Studies of the micronutrients zinc, manganese and silicon in cucumbers (Cucumis sativus)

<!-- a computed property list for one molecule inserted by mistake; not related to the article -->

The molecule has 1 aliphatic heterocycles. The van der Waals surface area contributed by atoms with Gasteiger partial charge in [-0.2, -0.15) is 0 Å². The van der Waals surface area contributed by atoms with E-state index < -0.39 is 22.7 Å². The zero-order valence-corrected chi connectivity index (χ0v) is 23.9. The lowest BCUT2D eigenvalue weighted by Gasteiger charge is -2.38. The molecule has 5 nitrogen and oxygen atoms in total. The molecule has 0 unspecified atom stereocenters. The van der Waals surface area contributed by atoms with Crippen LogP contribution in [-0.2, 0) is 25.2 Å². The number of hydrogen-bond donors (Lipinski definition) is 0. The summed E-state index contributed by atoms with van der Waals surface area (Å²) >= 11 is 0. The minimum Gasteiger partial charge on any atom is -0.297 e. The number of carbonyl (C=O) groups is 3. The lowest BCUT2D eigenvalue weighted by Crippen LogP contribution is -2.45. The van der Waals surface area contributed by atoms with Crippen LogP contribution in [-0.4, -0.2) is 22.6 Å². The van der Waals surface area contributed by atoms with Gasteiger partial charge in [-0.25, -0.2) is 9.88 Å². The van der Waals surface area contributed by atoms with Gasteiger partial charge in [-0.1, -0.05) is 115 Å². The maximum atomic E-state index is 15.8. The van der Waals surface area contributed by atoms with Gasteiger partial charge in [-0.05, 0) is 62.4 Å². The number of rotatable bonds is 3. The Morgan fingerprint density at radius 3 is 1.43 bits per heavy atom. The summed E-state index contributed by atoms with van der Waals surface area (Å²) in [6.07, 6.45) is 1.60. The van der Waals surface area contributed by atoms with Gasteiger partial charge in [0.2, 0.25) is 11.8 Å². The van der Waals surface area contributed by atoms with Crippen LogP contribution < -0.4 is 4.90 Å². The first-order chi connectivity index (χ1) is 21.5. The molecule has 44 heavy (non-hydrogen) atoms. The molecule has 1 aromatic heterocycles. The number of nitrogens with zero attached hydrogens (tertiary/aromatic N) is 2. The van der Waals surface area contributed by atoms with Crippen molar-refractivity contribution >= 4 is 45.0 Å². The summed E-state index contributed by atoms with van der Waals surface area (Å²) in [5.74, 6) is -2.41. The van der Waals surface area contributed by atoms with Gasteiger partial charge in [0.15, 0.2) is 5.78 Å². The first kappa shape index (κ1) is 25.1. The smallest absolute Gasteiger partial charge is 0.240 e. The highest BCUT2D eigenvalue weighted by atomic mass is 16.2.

Zinc and manganese have long been considered as essential micronutrients to plant growth, yet the interactions of the two nutrients on growth and development of plants have not been elucidated in their entirety. Silicon is not classed as an essential element, but has been found to improve growth of a number of crops, particularly of the Poaceae family. A simple water culture hydroponic system was developed to monitor the growth and development of a fruit crop (Cucumber – Cucumis sativus) under deficient, adequate and excessive applications of zinc and manganese. Plant growth parameters were monitored including leaf growth, plant height, plant fresh and dry mass, yield, fruit size and fruit mass. Nutrient uptake was also measured using inductively coupled plasma emission spectroscopy, whilst chlorophyll was determined spectrophotometrically. Plant nutrient analyses were also conducted using inductively coupled plasma emission spectroscopy. Silicon was found to have a beneficial effect on the growth of cucumbers and was incorporated as a treatment for this crop along with zinc and manganese since foliar silicon sprays were able to correct the occurrence of mineral deficiency symptoms. Along with plant growth measurements, nutrient uptake, plant nutrient analysis and chlorophyll determination, plant tissue was also analysed using transmission electron microscopy to establish the impact of silicon applications on the cell ultra-structure of cucumbers. Electron micrographs showed an increased presence of plasmodesmata in treatments excluding silicon. Such increased plasmodesmata connections under silicon deficient conditions could increase translocation of cell solutes due to reduced cell longevity. Results also confirmed the essentiality of zinc and manganese on plant growth and development as typical deficiency symptoms were observed. Typical toxicity symptoms were also recorded. Rates of uptake of nutrients corresponded with leaf growth and enlargement as well as yield. The chlorophyll concentration was not a clear indicator of nutrient application level. Typically, manganese and zinc interacted with iron, magnesium, calcium and potassium, affecting their uptake into the plant dependent on the level of manganese and zinc applied. Although non-essential, silicon improved plant growth, but had neither a relationship with the other nutrients evaluated nor affected the physical growth and development of the plants. Manganese and zinc, as essential to plant growth and development, affect the visual appearance of the plant as well as affect the plant biochemically due to their involvement in many growth and development processes.